15. Some parts were very good, and I'm generally glad I read it.The idea of viewing emotions as ways to think and the initial parts dealing with that are awesome.The critic-selector idea is kinda cool, but taken too far.The view of (the false dichotomy of) conscious and unconscious parts of our minds is also quite nice.There are also many nice gems of insight scattered through the book, as Minsky just gets many things that are often missed :-DAlas, the discussion of "the Self" and conscious "experie [...]

    16. This is not a book for everyone, but if you're an AI/cognitive science geek, it's worth checking out. It lies in a kind of no-man's land between popular science and a real technical treatise. There is a lot of good detailed content, but not nearly as much as I wanted. On the other hand, Minsky isn't really a great popular writer (I'm currently reading Kevin Kelly's "Out of Control" which is an excellent instance of popular science, as are most of Brian Greene's books). The title was also a bit d [...]

    17. Professor Minsky's depiction of human emotions as "ways to think" is instructive and interesting, but does not fulfill one's natural intuition about processes of thinking and feeling. Emotions are not exclusive to humans; even my feral pet cat Lucy (about whom I've written briefly in 'Humbling and Humility'), without the thought-capacity of an expanded pre-frontal cortex, manifests and communicates all sorts of emotions including displeasure when I do not open my front door soon enough for her. [...]

    18. Being part of a project proposal at the moment has sent me down the road of looking at what the Japanese are doing with robots and somehow this got me here.I'm guessing it all would have been awfully useful to look at a couple of months ago. Notes:The Japanese see no sense of difference between themselves and everything around them.The Japanese see no sense of separateness in the way we do between body and mind.These two ideas might help come up with different ways of approaching the problem at [...]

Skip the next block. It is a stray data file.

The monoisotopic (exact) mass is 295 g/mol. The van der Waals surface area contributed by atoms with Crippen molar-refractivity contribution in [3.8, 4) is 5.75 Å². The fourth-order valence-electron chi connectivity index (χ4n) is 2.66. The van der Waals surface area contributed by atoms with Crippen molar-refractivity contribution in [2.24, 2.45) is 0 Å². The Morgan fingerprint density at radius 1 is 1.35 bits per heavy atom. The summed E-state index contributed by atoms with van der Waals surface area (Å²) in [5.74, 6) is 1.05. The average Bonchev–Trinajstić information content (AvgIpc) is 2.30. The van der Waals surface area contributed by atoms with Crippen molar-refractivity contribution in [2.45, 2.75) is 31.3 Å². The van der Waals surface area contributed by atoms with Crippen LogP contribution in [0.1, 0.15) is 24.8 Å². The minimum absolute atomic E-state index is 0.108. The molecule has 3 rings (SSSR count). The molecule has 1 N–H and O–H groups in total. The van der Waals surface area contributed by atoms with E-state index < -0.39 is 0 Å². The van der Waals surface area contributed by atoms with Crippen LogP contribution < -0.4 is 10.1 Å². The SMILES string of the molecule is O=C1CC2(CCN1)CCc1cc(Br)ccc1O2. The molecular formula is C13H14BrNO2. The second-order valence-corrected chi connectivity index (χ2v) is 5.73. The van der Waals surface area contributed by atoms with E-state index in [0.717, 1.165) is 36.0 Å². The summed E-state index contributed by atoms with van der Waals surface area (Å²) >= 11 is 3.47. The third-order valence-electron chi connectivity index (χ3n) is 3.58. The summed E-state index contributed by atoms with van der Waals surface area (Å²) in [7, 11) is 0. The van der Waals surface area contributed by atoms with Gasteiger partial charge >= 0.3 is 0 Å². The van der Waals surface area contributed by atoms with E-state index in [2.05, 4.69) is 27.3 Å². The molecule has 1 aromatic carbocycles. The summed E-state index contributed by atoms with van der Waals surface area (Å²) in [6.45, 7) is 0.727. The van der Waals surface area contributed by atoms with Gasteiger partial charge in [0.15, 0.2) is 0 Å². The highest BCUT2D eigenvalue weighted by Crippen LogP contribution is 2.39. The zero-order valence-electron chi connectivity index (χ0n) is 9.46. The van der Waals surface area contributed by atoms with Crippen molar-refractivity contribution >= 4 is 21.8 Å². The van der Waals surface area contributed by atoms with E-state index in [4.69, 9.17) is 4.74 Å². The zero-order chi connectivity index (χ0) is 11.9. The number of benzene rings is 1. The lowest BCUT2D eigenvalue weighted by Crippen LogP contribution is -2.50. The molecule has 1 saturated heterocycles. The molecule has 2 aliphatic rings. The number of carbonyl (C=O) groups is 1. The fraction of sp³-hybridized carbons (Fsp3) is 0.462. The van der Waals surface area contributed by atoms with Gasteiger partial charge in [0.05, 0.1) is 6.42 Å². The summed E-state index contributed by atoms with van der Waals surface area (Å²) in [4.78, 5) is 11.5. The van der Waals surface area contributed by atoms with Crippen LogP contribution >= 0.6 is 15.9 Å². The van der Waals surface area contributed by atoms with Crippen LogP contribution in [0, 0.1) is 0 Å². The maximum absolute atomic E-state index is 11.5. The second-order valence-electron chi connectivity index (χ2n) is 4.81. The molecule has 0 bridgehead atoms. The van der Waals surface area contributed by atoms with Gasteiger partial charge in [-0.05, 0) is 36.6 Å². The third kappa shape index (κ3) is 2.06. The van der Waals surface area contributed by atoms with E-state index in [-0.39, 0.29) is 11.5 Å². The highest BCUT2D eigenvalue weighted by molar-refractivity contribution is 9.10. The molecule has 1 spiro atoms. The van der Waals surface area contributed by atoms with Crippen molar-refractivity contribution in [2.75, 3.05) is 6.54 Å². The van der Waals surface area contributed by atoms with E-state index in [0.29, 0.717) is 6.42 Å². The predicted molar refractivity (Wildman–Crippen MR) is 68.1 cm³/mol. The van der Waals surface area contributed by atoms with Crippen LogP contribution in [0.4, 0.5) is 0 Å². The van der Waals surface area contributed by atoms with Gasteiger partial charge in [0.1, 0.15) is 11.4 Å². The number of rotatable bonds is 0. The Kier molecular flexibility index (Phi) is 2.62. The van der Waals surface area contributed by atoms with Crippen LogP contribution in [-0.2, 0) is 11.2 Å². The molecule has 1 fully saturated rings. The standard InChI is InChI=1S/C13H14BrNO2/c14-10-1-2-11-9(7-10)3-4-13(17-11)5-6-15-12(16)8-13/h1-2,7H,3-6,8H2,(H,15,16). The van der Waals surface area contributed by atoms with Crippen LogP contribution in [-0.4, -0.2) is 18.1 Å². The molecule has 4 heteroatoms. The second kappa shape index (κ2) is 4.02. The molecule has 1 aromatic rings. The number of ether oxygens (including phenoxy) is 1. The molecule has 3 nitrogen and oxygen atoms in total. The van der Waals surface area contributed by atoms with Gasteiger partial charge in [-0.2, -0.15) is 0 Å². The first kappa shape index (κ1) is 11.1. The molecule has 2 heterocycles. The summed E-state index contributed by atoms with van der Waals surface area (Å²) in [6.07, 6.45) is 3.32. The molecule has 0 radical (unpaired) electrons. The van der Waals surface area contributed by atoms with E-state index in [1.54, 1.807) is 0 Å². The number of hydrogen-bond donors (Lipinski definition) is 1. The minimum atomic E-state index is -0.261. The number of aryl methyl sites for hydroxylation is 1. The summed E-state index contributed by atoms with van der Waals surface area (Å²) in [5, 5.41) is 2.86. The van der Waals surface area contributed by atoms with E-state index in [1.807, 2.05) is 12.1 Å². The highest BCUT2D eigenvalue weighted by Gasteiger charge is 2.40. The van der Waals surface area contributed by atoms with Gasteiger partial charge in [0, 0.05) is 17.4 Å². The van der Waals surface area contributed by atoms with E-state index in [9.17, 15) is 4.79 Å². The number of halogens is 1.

19. "Interesting"It's fun learning about how our brains work and how "thinking" and "emotion" function; it's more fascinating to look at this from an engineering and artificial intelligence point of view. In "The Emotion Machine", you will be exposed to an interesting theory of how our the different functioning of our brain can be considered as distribution of resources. The idea is easy to comprehend, though at times it did feel a bit repetitive and the presentation of information somewhat disperse [...]

    20. Only parts of this book were interesting. He activates his M.I.Tss about halfway through and it got very boring, too much detail about artificial intelligence robots.However, this book inspired my project, "The Way You Think" map from senior portfolio.

    21. Deep thinking Minsky lays out a cogent description of the human mind that doesn't actually work with so-called emotions. His premise is that what we call an emotion is actually just another Way to Think.Teachers, scholars, and parents will find this a valuable read.

    22. I start some "serious" reading for Xmas holidays. The book has to be EXCELLENT because on page eleven it already quotes Richard Feynman. Well Minsky is teacher @MIT and an authority in intelligence (including artificial one), but all that is secondary. :-)

    23. AI book that takes an extremely high level approach. Minksy advocates the use of the multiple systems and a selection criteria system when bulding AI systems. Didn't particularily like the writing style and not immediately useful unless working on AI projects.

    24. Full of interesting information reducing the mind and emotions to mere machinery. Or at least an extensive attempt to do so. It is a rather boring read, but still opened my eyes to seeing the mind in a new light.

    25. One of the geniuses behind modern artificial intelligence offers a very watered down, but still interesting view into neuroscience and processing of the human mind. Good for now, but I'd like to review one of his more technical works soon.

    26. While I appreciated the repeatedly applied insight of digging into words that are too broad like "consciousness" to get better ideas about their nature, it mostly just felt like reading a lot of personal speculation.

    27. This book was very complex. It has been a while since I have read it. I really enjoyed the complexity and the intelligence in this book.

    28. I was really surprise not to like this book, maybe it was too hard for me to understand what he is talking about, no sure.